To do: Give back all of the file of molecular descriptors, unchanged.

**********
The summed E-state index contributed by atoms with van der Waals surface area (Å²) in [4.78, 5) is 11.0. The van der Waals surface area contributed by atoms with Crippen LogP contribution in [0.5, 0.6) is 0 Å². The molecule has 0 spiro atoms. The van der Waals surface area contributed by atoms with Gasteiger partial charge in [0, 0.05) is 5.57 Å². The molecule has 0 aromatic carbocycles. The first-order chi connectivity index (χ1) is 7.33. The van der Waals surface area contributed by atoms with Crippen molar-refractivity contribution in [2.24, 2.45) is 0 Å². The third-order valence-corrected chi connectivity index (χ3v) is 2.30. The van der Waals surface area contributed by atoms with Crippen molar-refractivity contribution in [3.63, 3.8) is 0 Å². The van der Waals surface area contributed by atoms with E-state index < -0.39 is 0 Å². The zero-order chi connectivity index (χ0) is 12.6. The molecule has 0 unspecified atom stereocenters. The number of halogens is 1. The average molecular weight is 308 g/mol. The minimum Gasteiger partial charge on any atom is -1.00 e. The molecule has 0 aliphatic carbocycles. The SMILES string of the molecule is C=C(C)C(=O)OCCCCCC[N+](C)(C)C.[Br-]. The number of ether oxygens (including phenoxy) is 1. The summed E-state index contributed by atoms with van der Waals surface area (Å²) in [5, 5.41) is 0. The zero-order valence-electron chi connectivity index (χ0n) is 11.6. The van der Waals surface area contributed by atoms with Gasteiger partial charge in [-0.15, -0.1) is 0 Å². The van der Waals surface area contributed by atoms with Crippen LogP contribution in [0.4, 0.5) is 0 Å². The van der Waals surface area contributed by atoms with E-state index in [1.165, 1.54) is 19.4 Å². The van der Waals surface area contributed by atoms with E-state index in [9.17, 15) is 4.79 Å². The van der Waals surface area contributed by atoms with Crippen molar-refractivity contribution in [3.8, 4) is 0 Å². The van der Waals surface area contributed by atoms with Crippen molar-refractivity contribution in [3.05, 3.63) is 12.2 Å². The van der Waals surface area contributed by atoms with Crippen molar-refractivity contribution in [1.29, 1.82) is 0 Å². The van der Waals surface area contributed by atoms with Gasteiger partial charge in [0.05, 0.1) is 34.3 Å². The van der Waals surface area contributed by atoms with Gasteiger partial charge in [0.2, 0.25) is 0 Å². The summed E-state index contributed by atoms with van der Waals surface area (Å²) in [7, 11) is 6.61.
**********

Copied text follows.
The summed E-state index contributed by atoms with van der Waals surface area (Å²) in [4.78, 5) is 11.0. The van der Waals surface area contributed by atoms with Crippen LogP contribution in [0.5, 0.6) is 0 Å². The molecule has 0 spiro atoms. The van der Waals surface area contributed by atoms with Gasteiger partial charge in [0, 0.05) is 5.57 Å². The molecule has 0 aromatic carbocycles. The first-order chi connectivity index (χ1) is 7.33. The van der Waals surface area contributed by atoms with Crippen molar-refractivity contribution in [2.24, 2.45) is 0 Å². The third-order valence-corrected chi connectivity index (χ3v) is 2.30. The van der Waals surface area contributed by atoms with Crippen molar-refractivity contribution in [3.63, 3.8) is 0 Å². The van der Waals surface area contributed by atoms with E-state index < -0.39 is 0 Å². The zero-order chi connectivity index (χ0) is 12.6. The molecule has 0 unspecified atom stereocenters. The number of halogens is 1. The average molecular weight is 308 g/mol. The minimum Gasteiger partial charge on any atom is -1.00 e. The molecule has 0 aliphatic carbocycles. The SMILES string of the molecule is C=C(C)C(=O)OCCCCCC[N+](C)(C)C.[Br-]. The number of ether oxygens (including phenoxy) is 1. The summed E-state index contributed by atoms with van der Waals surface area (Å²) in [5, 5.41) is 0. The zero-order valence-electron chi connectivity index (χ0n) is 11.6. The van der Waals surface area contributed by atoms with Gasteiger partial charge in [-0.15, -0.1) is 0 Å². The van der Waals surface area contributed by atoms with Crippen LogP contribution in [0.4, 0.5) is 0 Å². The van der Waals surface area contributed by atoms with E-state index in [1.165, 1.54) is 19.4 Å². The van der Waals surface area contributed by atoms with E-state index in [9.17, 15) is 4.79 Å². The van der Waals surface area contributed by atoms with Crippen molar-refractivity contribution in [3.8, 4) is 0 Å². The van der Waals surface area contributed by atoms with Crippen molar-refractivity contribution in [3.05, 3.63) is 12.2 Å². The van der Waals surface area contributed by atoms with Crippen molar-refractivity contribution in [1.29, 1.82) is 0 Å². The van der Waals surface area contributed by atoms with Gasteiger partial charge in [0.05, 0.1) is 34.3 Å². The van der Waals surface area contributed by atoms with Gasteiger partial charge in [0.2, 0.25) is 0 Å². The summed E-state index contributed by atoms with van der Waals surface area (Å²) in [7, 11) is 6.61.